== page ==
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Fishing Adventure Review

Fishing Adventure

Release: January 1, 1970
Publisher: Ultimate Games
Developer: Ultimate Games
Genre: Switch Reviews


Bad About Rating
3 - Gameplay
4 - Video
4 - Audio

I have many fond memories growing up of going to the lake with my fishing pole and tackle box, and spending an afternoon hanging out with a friend, trying to catch fish. Fishing for me was more about spending time outdoors with friends and family than about catching dinner, but the rush of catching a fish added to the experience.

As a gamer, I also liked virtual fishing, whether it was Sega Bass Fishing on the Dreamcast or Championship Bass on PS1. I even liked the handheld fishing games that looked like a reel. I liked the more realistic games, where you would enter a tournament, choose your bait wisely and try to land the biggest catch.

This brings me to Fishing Adventure, recently released on the Nintendo Switch.


With a somewhat nondescript name, Fishing Adventure is exactly what it sounds like. There’s very little fanfare in the game. You load in, choose a location and start fishing. There are eight countries to pick from, including Poland, Norway, Haiti, Canada and America. You’ll start in Poland and unlock the other spots by playing the game.

Each country has just one location and one weather pattern. When you’re starting the game, be prepared to spend a lot of time in Poland’s dusky thunderstorm. You find a spot to cast your line, then reel it in when you catch a fish. You can also row a boat into the middle of the lake, which allows you to find some different and bigger fish. But the boat controls are abysmal, and it was very hard to get where you want to go.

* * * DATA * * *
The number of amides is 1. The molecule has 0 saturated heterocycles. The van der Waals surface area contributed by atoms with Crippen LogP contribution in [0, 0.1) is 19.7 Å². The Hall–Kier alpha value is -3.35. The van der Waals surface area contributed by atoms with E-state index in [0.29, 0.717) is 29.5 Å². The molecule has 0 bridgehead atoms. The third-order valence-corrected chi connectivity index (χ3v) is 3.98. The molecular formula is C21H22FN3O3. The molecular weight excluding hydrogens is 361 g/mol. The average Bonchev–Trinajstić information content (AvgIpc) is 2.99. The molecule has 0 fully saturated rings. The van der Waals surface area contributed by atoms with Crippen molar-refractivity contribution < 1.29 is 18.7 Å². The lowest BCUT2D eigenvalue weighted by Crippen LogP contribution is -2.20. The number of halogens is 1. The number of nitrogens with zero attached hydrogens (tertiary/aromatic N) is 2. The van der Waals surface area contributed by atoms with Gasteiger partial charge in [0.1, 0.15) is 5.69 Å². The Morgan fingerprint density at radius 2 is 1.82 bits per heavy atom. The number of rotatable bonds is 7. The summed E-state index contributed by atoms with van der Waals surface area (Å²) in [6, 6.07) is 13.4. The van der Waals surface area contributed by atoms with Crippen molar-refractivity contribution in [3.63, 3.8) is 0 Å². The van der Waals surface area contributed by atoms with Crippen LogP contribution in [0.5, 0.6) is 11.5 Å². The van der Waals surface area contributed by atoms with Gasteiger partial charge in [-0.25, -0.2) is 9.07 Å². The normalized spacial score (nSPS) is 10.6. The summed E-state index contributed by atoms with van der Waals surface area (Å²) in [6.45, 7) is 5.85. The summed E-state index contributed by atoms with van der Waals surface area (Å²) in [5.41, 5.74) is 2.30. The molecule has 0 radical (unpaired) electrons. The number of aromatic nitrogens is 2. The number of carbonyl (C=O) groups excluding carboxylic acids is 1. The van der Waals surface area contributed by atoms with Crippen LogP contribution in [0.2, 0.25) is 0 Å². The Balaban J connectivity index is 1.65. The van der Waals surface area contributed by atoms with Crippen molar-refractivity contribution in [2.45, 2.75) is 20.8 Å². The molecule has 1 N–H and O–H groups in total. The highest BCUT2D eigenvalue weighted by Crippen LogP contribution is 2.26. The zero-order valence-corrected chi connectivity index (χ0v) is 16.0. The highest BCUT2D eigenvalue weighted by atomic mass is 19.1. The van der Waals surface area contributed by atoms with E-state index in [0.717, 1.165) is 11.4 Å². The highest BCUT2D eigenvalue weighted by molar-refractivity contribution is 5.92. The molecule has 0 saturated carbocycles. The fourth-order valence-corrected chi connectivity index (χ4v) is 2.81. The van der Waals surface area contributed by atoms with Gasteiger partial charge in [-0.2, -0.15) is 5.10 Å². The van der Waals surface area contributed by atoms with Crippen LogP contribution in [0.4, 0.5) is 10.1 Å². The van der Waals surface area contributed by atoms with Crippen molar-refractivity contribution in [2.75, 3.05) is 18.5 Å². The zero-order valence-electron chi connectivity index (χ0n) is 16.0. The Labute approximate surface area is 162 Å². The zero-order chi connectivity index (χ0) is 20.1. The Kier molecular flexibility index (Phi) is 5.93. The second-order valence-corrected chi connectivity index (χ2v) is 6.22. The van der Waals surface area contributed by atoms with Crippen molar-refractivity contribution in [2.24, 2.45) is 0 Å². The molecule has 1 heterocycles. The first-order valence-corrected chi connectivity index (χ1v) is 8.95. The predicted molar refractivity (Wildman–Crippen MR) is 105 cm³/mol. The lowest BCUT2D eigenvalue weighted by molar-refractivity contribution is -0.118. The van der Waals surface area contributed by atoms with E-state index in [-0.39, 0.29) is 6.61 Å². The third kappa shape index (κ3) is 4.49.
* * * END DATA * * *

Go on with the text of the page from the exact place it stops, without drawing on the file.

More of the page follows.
There is only the single game mode. As you catch fish, you can either sell them or release them. If you sell them, you get cash to buy better equipment or to get a boat license; if you release them, you build up XP so that you can unlock more countries.

The gameplay itself is not entertaining or challenging at all. I barely noticed a difference between equipment, and caught fish literally every time I cast a line, unless I wasn’t paying attention.

To cast, you aim your pole toward the water and hold RZ to power up. Push LZ to reel in, and sometimes let your bobber just chill. You get a notice when you have a bite, and just hit RZ to hook the fish, then LZ to reel it in. Decide to sell or release, rinse and repeat. Over and over and over.

The game’s water looks good, though…


All-in-all…if you are looking for a fishing game on the Nintendo Switch, look elsewhere. Rapala Fishing if you want a “realistic” experience. Fishing World Star if you want a cutesy arcade game. Try Dynamite Fishing for a more budget, zany arcade game.

Or just buy Stardew Valley or wait for Animal Crossing, both of which will have better fishing gameplay than Fishing Adventure.


Article By

blank Kevin Austin has been in gaming journalism in one way or another since the launch of the Nintendo Gamecube. Married and father of 3 children he has been gaming since the ripe age of 6 when he got his first NES system and over 30 years later he is still gaming almost daily. Kevin is also co-founder of the Play Some Video Games (PSVG) Podcast network which was founded over five years ago and is still going strong. Some of his favorite gaming series includes Fallout and Far Cry, he is a sucker for single player adventure games (hence his big reviews for Playstation), and can frequently be found getting down in one battle royale or another. If it's an oddball game, odds are he's all about it.

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